As a high school student trying to acquire job experience, I worked in a small family business with a long history and owned by a sweet married couple. The husband was in charge of operations and sales while the wife did the admin and accounting.
Because the ledger system they had in place didn’t accommodate payroll finances, those numbers and calculations were handwritten in a notebook. There were frequent errors in tax calculations, remittances, and commission checks, mainly because the people around her couldn’t read her handwritten numbers. When I came on board I introduced Excel and the number of errors dropped dramatically. Ah, the birth of a new era.
The Logical Choice for Tracking Numbers
Excel is an easy and logical choice for tracking numbers. It’s low cost, flexible and has a variety of useful features and functionality. But things change when a company’s business requirements grow. For example, if:
- Your company operates in different countries, currency rates need to be saved and documented
- You have a large number of prepaid expenses, each one now needs to be tracked so that purchase orders can be generated on time
- You’ve introduced several revenue generation streams and now need to track each type of revenue for cash flow planning purposes
From Spreadsheets to Patch Work
This is where the patchwork comes in. Particularly if you’ve come to rely on Excel spreadsheets, the path of least resistance is often patchwork; whatever can be done to achieve the desired outcome as soon as possible.
Why? Because accountants are often already working long hours, so generating something quick inside an Excel spreadsheet is typically the default method. Unfortunately, patchwork solutions often neglect important factors including documentation, controls, validation rules and audit considerations. Sooner or later, companies find themselves juggling a myriad of uncontrolled spreadsheets and spreadsheet-dependent processes.
Consider the following two scenarios:
- Employee turnover: We have all been there where we start a company and inherited spreadsheet processes without proper documentation. So it’s almost impossible to reverse engineer and make sense of the processes. Formulas may be in place but new employees have no insight into how they are derived. Numbers can be wrong and users may have no idea why.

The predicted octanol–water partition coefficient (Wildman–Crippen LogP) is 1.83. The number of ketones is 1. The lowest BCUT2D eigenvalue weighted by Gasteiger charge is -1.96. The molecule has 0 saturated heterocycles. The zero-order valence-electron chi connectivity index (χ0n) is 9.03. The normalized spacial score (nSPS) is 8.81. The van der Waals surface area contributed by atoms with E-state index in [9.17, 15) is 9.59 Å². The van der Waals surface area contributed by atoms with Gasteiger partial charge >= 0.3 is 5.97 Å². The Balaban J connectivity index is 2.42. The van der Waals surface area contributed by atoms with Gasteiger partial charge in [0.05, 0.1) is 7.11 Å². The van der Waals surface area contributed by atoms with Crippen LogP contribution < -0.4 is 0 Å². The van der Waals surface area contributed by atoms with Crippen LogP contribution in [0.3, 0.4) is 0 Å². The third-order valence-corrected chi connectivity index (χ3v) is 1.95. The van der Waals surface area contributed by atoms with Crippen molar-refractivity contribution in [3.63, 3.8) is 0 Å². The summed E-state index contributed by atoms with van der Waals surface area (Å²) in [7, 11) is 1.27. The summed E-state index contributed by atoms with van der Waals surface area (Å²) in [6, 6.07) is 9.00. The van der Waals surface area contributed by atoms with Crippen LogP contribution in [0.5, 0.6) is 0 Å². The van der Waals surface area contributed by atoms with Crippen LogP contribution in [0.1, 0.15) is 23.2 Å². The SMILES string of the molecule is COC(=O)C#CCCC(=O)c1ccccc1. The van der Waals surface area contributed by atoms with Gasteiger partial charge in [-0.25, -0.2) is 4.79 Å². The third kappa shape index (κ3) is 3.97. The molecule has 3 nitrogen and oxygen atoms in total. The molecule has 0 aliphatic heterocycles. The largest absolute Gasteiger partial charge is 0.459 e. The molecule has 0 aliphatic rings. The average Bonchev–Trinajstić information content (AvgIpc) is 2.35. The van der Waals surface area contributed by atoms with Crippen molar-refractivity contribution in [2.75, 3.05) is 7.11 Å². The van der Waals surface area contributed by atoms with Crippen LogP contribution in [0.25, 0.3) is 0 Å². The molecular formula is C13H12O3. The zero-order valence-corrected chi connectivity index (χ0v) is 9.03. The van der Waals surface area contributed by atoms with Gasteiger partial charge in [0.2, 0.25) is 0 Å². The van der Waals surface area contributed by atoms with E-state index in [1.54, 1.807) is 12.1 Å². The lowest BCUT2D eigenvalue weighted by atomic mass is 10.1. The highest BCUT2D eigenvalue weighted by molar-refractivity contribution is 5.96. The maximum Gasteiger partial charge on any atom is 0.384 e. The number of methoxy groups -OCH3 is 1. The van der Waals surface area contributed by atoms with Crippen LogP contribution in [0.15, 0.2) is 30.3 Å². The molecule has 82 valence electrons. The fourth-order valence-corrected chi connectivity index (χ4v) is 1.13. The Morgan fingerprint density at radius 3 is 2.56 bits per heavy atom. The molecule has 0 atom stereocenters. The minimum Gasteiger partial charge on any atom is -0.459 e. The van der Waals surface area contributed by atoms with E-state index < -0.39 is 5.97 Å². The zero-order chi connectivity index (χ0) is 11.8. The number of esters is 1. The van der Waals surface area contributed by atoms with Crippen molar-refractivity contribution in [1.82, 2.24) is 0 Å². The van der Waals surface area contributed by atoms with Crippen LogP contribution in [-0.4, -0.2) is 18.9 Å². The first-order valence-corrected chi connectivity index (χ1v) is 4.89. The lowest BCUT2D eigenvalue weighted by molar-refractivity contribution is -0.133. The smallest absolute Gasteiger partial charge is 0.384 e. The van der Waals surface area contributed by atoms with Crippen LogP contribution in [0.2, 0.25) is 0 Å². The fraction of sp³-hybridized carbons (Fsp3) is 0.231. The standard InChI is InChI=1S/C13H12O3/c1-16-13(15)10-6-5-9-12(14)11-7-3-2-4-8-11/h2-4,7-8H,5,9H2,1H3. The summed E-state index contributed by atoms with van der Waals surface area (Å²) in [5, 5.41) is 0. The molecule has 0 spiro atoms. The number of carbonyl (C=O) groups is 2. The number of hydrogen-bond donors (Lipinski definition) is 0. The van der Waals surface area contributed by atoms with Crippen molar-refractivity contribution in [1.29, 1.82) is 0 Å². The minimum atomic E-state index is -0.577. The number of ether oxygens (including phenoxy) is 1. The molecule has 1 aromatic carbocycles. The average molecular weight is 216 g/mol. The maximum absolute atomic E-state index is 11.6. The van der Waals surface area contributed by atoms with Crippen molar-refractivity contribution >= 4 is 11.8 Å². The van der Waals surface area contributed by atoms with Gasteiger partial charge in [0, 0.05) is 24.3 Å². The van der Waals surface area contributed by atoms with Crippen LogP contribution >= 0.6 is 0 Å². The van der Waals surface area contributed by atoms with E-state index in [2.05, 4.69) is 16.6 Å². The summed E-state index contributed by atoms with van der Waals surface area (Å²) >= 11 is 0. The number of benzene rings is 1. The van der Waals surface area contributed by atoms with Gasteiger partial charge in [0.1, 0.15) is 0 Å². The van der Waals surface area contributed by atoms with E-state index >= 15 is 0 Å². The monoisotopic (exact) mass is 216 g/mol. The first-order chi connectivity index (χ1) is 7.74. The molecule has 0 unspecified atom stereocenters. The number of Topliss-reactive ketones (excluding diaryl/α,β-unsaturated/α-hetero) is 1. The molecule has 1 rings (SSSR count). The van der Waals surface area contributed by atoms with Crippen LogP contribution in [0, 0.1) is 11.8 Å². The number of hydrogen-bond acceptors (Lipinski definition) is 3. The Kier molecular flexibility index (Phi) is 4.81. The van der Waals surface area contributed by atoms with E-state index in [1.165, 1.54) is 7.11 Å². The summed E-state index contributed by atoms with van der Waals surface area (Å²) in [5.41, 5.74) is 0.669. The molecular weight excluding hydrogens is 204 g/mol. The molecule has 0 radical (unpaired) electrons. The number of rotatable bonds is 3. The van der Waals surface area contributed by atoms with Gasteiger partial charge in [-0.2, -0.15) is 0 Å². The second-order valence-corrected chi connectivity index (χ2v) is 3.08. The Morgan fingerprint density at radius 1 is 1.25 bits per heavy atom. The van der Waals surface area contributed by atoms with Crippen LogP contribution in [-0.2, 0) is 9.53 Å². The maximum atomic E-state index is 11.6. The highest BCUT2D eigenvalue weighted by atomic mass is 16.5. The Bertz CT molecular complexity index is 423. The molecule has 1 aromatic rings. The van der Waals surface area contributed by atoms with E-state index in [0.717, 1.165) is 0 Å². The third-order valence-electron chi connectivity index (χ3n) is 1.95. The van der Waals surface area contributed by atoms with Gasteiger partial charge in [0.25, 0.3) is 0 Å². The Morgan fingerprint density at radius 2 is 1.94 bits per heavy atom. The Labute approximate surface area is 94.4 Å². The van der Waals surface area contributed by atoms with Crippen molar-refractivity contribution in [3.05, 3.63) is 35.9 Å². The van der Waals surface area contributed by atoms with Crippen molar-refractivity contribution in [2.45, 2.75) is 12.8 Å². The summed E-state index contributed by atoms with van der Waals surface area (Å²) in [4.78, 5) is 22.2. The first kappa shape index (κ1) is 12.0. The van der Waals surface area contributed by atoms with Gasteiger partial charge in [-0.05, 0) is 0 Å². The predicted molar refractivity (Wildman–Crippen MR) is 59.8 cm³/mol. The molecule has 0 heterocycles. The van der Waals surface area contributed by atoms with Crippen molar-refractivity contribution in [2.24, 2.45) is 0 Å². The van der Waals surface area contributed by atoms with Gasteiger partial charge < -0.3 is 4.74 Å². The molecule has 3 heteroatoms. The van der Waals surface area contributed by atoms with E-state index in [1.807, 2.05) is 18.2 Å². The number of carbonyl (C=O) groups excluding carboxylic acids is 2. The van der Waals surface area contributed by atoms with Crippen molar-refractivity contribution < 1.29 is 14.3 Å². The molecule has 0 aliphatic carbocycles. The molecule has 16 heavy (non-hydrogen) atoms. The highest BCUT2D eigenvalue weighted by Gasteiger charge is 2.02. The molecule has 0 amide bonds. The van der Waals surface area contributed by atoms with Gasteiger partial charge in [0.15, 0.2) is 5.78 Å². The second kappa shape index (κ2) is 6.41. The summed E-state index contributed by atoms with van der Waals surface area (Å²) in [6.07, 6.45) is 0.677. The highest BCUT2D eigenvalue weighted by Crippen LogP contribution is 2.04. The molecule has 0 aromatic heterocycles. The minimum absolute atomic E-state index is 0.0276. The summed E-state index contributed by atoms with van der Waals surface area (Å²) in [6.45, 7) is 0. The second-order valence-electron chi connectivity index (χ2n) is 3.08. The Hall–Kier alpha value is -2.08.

- A new organization is acquired: Your organization has its own forest of spreadsheets and now your organization has acquired another organization’s forest – unknown to your company, with different trees, different wildlife, with its own unique characteristics. Trying to marry two different sets of patchwork is a long and arduous process.
Playing to Spreadsheet Strengths (Not Weaknesses)
Some will argue that using spreadsheets is playing to their strengths. Accountants today are very savvy with Excel, capable of complex functionality and some even capable of writing code to automate certain processes. But there comes a point where playing to a strength eventually becomes working around a weakness. Why does that happen? We do what we do because at the time there isn’t really an alternative.
There are alternatives. Consider breathing new life into Excel by turning it into an enterprise-class platform. Look for a solution that combines:
- Building on your existing Excel processes by using a native Excel interface
- Features found in more formal finance and ERP systems such as controls, business rules, automation, version control, speed and accuracy
Near the end of the Excel, patchwork lifecycle is when companies often start to shop and invest in an alternative. Be proactive and set your team up for success by anticipating future business requirements and inject proper systematic processes before your team gets into a state where every monthly process is a scramble to stay alive. And last but not least, embrace Excel by playing to its world-renowned strengths.
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